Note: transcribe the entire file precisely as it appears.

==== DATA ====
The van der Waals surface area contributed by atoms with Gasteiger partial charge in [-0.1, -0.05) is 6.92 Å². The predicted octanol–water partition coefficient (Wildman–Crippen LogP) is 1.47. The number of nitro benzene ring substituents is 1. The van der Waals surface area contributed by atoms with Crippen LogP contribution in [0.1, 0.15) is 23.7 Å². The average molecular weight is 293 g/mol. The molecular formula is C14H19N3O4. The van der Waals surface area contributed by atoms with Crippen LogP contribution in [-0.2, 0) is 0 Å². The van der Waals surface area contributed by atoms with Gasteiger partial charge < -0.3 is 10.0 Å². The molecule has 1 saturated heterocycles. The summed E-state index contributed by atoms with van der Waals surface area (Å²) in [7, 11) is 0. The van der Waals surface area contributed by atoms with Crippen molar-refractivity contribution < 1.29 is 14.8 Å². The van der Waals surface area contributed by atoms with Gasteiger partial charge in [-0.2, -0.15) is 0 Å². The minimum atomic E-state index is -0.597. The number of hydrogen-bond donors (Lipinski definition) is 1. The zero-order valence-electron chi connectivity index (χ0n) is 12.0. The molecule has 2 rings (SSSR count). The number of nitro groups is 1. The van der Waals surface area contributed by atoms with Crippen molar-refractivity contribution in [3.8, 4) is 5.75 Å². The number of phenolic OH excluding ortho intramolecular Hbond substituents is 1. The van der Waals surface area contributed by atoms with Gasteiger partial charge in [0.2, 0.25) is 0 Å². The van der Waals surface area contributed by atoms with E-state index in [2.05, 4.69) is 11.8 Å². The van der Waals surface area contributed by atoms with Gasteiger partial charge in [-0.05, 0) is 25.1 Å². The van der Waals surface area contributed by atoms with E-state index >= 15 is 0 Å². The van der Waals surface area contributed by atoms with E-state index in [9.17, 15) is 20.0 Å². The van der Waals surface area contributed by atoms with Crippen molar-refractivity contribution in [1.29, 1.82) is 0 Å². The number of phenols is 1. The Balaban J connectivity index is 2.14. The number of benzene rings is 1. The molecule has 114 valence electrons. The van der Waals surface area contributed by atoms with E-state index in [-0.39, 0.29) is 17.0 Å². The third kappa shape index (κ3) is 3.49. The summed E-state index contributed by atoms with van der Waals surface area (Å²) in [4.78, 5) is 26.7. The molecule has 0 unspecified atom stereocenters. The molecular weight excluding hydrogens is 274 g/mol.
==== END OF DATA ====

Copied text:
The van der Waals surface area contributed by atoms with Gasteiger partial charge in [-0.1, -0.05) is 6.92 Å². The predicted octanol–water partition coefficient (Wildman–Crippen LogP) is 1.47. The number of nitro benzene ring substituents is 1. The van der Waals surface area contributed by atoms with Crippen LogP contribution in [0.1, 0.15) is 23.7 Å². The average molecular weight is 293 g/mol. The molecular formula is C14H19N3O4. The van der Waals surface area contributed by atoms with Crippen LogP contribution in [-0.2, 0) is 0 Å². The van der Waals surface area contributed by atoms with Gasteiger partial charge < -0.3 is 10.0 Å². The molecule has 1 saturated heterocycles. The summed E-state index contributed by atoms with van der Waals surface area (Å²) in [7, 11) is 0. The van der Waals surface area contributed by atoms with Crippen molar-refractivity contribution < 1.29 is 14.8 Å². The van der Waals surface area contributed by atoms with Gasteiger partial charge in [-0.2, -0.15) is 0 Å². The minimum atomic E-state index is -0.597. The number of hydrogen-bond donors (Lipinski definition) is 1. The zero-order valence-electron chi connectivity index (χ0n) is 12.0. The molecule has 2 rings (SSSR count). The number of nitro groups is 1. The van der Waals surface area contributed by atoms with Crippen molar-refractivity contribution in [3.8, 4) is 5.75 Å². The number of phenolic OH excluding ortho intramolecular Hbond substituents is 1. The van der Waals surface area contributed by atoms with Gasteiger partial charge in [0.2, 0.25) is 0 Å². The van der Waals surface area contributed by atoms with E-state index in [2.05, 4.69) is 11.8 Å². The van der Waals surface area contributed by atoms with Gasteiger partial charge in [-0.05, 0) is 25.1 Å². The van der Waals surface area contributed by atoms with E-state index >= 15 is 0 Å². The van der Waals surface area contributed by atoms with E-state index in [9.17, 15) is 20.0 Å². The van der Waals surface area contributed by atoms with Crippen molar-refractivity contribution in [1.29, 1.82) is 0 Å². The number of phenols is 1. The Balaban J connectivity index is 2.14. The number of benzene rings is 1. The molecule has 114 valence electrons. The van der Waals surface area contributed by atoms with E-state index in [-0.39, 0.29) is 17.0 Å². The third kappa shape index (κ3) is 3.49. The summed E-state index contributed by atoms with van der Waals surface area (Å²) in [4.78, 5) is 26.7. The molecule has 0 unspecified atom stereocenters. The molecular weight excluding hydrogens is 274 g/mol.